a most significant bit of the binary code is one, and the input signal comprises remaining least significant bits of the binary code; or
the most significant bit of the binary code is zero, and the input signal is a bit to bit complement of the remaining least significant bits of the binary code.
6. The circuit of claim 2, wherein the weighted resistive network is a weighted current mirror network and the circuit further includes:
a compensation subcircuit coupled to the weighted current mirror network including:
a resistive divider coupled to the reference voltage of the first set of resistive elements and operable to generate a divided voltage,
a voltage follower coupled to the resistive divider and operable to buffer the divided voltage,
a resistive element coupled to the voltage follower, wherein the resistive element is matched to the DAC subcircuit, and
a second set of resistive elements coupled to the voltage follower.
7. The circuit of claim 6, wherein the resistive element of the compensation subcircuit is of substantially same value as R.
8. The circuit of claim 6, wherein the second set of resistive elements is one or more diodes.
9. The circuit of claim 8, wherein the second set of resistive elements consists of 2N-1 resistive elements.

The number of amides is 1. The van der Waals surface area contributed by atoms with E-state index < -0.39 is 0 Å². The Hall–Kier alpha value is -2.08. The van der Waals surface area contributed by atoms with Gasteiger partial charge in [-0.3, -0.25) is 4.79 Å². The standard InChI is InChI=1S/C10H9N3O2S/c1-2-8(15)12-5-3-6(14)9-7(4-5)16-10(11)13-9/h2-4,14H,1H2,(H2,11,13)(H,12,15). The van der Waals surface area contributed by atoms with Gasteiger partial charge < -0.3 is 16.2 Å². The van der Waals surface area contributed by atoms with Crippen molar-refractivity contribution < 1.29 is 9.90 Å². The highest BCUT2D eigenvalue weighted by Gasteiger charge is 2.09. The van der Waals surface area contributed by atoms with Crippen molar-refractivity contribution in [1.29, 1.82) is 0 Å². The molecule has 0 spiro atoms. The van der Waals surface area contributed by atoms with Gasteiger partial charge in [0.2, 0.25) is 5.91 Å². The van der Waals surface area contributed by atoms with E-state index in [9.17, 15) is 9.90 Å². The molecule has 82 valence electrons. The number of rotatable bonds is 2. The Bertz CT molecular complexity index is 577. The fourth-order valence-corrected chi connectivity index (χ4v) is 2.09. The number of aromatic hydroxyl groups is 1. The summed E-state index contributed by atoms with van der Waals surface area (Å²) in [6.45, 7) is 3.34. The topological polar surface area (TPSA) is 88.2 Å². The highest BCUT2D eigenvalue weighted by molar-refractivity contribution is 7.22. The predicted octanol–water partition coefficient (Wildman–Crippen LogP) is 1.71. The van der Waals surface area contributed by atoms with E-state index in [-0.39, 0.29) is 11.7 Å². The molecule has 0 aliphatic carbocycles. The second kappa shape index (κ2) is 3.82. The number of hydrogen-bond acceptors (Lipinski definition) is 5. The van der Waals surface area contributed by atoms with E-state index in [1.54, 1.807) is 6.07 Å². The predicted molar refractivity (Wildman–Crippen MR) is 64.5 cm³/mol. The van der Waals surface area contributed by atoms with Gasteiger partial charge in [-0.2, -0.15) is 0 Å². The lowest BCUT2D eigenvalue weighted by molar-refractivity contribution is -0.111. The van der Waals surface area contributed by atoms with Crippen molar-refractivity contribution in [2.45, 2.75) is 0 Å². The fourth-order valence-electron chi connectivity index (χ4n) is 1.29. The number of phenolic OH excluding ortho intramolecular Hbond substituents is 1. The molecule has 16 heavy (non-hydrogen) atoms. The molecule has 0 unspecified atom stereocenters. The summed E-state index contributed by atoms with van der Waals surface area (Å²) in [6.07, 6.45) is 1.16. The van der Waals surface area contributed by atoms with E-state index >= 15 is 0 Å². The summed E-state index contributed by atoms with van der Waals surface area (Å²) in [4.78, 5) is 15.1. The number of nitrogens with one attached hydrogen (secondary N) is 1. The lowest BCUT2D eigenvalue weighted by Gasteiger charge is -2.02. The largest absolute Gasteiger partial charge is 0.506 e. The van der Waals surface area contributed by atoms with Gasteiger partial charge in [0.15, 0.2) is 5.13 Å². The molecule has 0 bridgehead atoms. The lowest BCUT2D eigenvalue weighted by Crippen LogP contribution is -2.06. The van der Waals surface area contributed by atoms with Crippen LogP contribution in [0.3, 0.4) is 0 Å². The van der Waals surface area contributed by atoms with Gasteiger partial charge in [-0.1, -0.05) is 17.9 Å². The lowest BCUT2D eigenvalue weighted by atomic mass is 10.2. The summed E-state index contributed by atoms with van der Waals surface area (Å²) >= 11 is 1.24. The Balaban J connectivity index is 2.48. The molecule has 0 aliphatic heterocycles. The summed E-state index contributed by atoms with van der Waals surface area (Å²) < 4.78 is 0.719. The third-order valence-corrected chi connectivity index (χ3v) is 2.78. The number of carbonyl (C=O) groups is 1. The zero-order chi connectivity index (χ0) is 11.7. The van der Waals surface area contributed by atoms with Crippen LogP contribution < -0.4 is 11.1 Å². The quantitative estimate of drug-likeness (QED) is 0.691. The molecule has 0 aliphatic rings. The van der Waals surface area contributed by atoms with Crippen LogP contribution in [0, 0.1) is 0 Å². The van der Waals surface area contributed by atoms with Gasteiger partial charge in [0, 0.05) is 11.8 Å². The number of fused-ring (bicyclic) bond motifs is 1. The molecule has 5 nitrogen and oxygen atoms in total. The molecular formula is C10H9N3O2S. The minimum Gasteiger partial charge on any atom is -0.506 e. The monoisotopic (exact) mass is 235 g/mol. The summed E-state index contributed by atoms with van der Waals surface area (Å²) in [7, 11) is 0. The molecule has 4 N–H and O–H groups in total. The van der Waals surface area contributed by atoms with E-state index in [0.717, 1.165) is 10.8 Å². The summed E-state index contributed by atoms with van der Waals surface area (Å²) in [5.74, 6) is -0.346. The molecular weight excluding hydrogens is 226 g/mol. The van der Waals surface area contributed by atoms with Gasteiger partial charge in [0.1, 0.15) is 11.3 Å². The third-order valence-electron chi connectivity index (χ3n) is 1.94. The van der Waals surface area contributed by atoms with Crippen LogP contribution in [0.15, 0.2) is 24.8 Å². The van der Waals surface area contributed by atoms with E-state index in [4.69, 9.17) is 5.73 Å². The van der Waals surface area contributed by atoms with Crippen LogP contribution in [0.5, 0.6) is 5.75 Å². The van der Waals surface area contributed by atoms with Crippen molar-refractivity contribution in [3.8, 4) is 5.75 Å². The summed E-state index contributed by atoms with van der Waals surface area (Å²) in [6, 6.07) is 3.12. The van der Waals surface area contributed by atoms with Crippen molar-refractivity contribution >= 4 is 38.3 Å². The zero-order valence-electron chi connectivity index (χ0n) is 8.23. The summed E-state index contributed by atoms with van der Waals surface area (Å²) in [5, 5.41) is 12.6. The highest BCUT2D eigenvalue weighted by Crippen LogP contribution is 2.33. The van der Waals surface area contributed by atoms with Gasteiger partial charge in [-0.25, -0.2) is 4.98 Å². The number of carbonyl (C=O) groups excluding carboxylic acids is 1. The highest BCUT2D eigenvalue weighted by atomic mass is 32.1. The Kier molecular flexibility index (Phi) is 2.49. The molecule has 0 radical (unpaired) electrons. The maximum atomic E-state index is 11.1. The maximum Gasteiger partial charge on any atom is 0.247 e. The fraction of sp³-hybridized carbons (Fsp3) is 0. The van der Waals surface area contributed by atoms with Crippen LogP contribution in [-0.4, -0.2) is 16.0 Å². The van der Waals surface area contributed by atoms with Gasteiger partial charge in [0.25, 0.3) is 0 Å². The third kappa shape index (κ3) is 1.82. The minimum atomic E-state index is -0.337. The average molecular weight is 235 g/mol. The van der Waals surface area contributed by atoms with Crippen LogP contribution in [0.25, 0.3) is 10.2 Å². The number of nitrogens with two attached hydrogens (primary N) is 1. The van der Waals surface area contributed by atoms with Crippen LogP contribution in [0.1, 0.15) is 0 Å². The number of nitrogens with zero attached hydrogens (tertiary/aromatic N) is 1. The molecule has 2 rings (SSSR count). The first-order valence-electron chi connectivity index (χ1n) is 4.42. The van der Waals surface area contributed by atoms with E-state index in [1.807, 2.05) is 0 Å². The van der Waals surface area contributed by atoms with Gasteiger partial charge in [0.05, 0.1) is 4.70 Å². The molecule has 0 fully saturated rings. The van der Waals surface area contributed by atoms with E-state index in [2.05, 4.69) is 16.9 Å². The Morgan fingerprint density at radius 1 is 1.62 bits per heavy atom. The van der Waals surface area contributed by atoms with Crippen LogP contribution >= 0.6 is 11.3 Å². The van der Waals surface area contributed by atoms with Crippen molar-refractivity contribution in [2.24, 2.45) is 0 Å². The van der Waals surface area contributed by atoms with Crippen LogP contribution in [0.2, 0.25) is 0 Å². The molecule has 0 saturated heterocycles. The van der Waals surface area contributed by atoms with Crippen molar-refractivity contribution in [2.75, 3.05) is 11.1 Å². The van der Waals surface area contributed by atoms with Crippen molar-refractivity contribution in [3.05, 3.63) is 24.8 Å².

10. The circuit of claim 9, wherein the 2N-1 resistive elements include transistors.
11. The circuit of claim 6, wherein the voltage follower includes an amplifier coupled to a transistor.
12. A system comprising:
a digital-to-analog converter (DAC) having a native code dependent current consumption; and
a compensation circuit coupled to the DAC and operable for configuring a number of resistive elements to generate a code dependent current consumption for balancing the native code dependent current consumption to provide a code independent current consumption within the DAC that is substantially equal to a maximum current consumption within the DAC.
13. The system of claim 12, wherein the compensation circuit comprises:
a resistive divider coupled to a reference voltage and operable to generate a divided voltage; and
a voltage follower coupled to the resistive divider and operable to buffer the divided voltage.
14. The system of claim 13, wherein the DAC is an N-bit digital-to-analog converter including 2N resistive elements R coupled to a switch network, the switch network coupled to a reference voltage VREF.
15. The system of claim 14, wherein the compensation circuit further comprises:
a resistive element coupled to the voltage follower and the DAC, where the resistive element is of substantially same value as R.
16. The system of claim 14, wherein the code dependent compensation current at a digital code